Faculty, students evaluate FYE

“First Year Experience supports the academic, social and personal transitions of all first-year students. Through collaborative efforts with faculty, staff and peer educators, we empower and support first-year students by providing intentional courses, programs and services that promote success and persistence in college. The Washburn FYE program seeks to help students begin the process of becoming information literate to promote student success in the Information Age.”-FYE Mission

Washburn’s First Year Experience, or FYE, was started in 2011 as a program to help freshmen students, both traditional and non-traditional, transition into the college life.

This school year of 2013-2014, the class WU 101 was added to the program as a mandatory class and a requirement for graduation. Traditional freshmen take WU 101 and non-traditional freshmen take WU 101 Advanced Learner, but for the most part the classes are the same. Besides the class itself, the FYE requires students to attend extracurricular activities such as sporting events and be involved in community service.

Elizabeth Burgett, a junior mass media major, has been peer educating for two years. As a peer educator, she helps facilitate some of the classes and does grade checks and mentors students who are struggling in their academics. She believes the FYE program is effective.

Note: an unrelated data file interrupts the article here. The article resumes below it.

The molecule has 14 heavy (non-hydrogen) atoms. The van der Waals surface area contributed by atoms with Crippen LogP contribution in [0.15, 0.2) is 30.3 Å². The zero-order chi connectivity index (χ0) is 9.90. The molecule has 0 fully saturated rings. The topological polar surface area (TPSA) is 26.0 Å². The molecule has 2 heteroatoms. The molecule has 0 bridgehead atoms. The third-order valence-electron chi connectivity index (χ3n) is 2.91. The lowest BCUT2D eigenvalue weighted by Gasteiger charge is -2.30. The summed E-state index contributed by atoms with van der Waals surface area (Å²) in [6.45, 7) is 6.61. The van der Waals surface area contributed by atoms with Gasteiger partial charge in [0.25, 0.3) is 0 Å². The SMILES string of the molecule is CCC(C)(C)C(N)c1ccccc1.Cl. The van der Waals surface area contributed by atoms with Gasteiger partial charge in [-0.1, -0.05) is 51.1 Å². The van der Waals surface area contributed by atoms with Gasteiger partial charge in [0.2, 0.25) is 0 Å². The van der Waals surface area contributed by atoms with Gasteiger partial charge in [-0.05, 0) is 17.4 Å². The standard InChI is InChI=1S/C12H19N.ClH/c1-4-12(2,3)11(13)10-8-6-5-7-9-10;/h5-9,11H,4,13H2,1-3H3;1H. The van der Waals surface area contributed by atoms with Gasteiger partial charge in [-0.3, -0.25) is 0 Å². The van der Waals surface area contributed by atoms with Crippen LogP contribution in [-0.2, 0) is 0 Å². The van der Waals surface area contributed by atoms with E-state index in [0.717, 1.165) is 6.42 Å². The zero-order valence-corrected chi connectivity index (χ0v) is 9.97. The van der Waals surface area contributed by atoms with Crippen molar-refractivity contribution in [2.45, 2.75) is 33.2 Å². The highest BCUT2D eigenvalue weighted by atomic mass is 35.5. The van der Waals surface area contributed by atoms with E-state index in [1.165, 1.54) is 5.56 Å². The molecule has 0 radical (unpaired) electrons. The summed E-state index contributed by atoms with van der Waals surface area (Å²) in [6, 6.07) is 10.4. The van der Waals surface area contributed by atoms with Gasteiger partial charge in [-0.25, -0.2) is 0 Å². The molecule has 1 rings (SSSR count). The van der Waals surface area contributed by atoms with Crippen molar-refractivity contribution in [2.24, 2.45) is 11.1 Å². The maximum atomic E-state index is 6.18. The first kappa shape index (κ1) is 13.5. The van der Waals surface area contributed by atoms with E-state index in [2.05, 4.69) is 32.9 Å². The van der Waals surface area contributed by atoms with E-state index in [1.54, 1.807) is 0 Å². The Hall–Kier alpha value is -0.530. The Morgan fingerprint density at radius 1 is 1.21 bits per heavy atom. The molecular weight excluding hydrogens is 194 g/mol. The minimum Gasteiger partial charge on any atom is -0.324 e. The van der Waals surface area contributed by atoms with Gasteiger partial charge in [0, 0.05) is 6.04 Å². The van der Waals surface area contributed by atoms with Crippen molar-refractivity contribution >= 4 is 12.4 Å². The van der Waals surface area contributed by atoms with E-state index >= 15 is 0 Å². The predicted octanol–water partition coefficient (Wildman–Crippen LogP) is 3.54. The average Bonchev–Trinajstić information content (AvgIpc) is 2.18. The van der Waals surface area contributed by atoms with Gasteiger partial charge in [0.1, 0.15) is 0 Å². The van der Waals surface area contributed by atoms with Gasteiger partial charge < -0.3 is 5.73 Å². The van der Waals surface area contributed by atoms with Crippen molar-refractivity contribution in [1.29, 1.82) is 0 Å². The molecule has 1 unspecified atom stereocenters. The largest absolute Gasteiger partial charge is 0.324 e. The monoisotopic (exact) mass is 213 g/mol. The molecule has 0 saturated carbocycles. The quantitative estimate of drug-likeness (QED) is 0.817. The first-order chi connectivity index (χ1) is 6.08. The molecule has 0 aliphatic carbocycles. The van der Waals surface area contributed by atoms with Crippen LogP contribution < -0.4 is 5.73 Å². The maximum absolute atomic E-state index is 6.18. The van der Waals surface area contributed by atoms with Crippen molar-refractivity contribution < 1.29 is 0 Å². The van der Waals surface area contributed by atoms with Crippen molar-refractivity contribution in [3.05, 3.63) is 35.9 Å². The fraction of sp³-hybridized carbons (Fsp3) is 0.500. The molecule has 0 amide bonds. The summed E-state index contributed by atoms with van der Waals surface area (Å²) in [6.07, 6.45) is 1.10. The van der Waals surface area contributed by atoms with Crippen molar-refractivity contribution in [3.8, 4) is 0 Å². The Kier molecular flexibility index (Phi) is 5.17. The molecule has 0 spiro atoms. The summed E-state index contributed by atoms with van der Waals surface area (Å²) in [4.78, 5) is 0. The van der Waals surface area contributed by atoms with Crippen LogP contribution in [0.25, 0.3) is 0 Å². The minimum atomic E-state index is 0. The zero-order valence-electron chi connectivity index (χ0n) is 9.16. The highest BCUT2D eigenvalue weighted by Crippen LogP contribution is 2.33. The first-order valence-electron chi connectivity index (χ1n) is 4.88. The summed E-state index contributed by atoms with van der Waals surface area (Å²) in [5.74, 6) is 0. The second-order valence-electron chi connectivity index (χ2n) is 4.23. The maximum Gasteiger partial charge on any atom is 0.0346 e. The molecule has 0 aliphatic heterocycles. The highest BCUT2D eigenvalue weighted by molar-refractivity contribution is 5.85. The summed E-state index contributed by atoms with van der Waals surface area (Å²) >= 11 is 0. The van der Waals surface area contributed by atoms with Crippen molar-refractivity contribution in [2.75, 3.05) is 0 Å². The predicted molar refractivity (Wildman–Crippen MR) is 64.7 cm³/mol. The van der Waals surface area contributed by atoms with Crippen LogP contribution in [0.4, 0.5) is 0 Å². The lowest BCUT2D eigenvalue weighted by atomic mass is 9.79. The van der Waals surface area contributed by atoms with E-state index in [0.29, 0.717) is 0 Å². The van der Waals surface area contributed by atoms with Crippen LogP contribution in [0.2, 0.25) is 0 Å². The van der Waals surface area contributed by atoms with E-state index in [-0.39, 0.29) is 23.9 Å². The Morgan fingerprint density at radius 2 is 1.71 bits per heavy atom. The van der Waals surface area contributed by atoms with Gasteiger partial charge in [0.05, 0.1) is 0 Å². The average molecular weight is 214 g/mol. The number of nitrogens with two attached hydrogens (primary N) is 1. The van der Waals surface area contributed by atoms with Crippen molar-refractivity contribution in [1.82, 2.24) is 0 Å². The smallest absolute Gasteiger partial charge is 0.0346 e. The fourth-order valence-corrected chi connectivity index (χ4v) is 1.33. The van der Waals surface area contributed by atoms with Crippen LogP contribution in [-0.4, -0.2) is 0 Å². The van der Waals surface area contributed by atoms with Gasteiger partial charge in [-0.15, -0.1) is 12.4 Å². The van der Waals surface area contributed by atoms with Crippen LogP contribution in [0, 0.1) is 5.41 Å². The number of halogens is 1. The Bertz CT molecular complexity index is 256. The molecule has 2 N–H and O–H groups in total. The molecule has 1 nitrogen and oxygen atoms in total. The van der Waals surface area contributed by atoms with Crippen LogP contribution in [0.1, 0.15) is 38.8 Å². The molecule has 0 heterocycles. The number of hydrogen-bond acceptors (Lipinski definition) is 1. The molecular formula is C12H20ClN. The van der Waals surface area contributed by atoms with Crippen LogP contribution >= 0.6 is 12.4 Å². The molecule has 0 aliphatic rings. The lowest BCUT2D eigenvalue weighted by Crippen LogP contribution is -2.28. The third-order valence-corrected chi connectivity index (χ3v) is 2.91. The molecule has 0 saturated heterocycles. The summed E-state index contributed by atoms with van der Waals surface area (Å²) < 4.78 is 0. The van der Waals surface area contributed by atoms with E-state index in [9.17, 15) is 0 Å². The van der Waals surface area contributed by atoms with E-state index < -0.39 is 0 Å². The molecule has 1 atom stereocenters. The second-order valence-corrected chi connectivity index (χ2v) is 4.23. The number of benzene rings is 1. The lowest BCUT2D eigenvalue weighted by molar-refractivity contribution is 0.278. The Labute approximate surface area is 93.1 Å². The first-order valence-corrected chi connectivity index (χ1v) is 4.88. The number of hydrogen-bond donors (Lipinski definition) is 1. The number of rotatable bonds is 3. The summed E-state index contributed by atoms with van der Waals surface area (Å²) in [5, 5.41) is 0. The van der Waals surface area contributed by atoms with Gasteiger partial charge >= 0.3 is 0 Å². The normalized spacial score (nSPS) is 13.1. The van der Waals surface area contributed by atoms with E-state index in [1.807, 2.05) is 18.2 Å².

“I think overall the program is successful and students should invest in it because it will help them be successful,” said Burgett.

Freshman art education major Miranda Figgs, who took WU 101 last fall, has mixed feelings about the program. According to her, WU 101 as a class has a reputation of being somewhat like an elementary school, and she says she finds this claim to be somewhat true.

“We went on class field trips to look at buildings,” said Figgs. “We did things like the ‘Amazing Library Race.’ We also had to do the mandatory read[ing] just to make sure we could read. We never took any tests or really wrote about our thoughts.”

Figgs says there were some helpful elements, such as class discussions. The class covered topics such as what activities there are to do in Topeka. For the most part, though, Figgs says the class did not help her personally very much.

“I do think it would have been helpful for someone that really didn’t know much about what college is like or [didn’t know] much about the topics that they’re studying,” said Figgs.

Ann Callies, Director of the University Tutoring and Writing Center, teaches WU 101 classes and has taught first year programs for years. Regarding FYE, Callies believes that, for the most part, the program has good people who care about seeing first year students transition smoothly into the college environment and succeed there.  Callies believes the program with the WU 101 rendition will be a success, but seeing as this is only the first year, time will tell.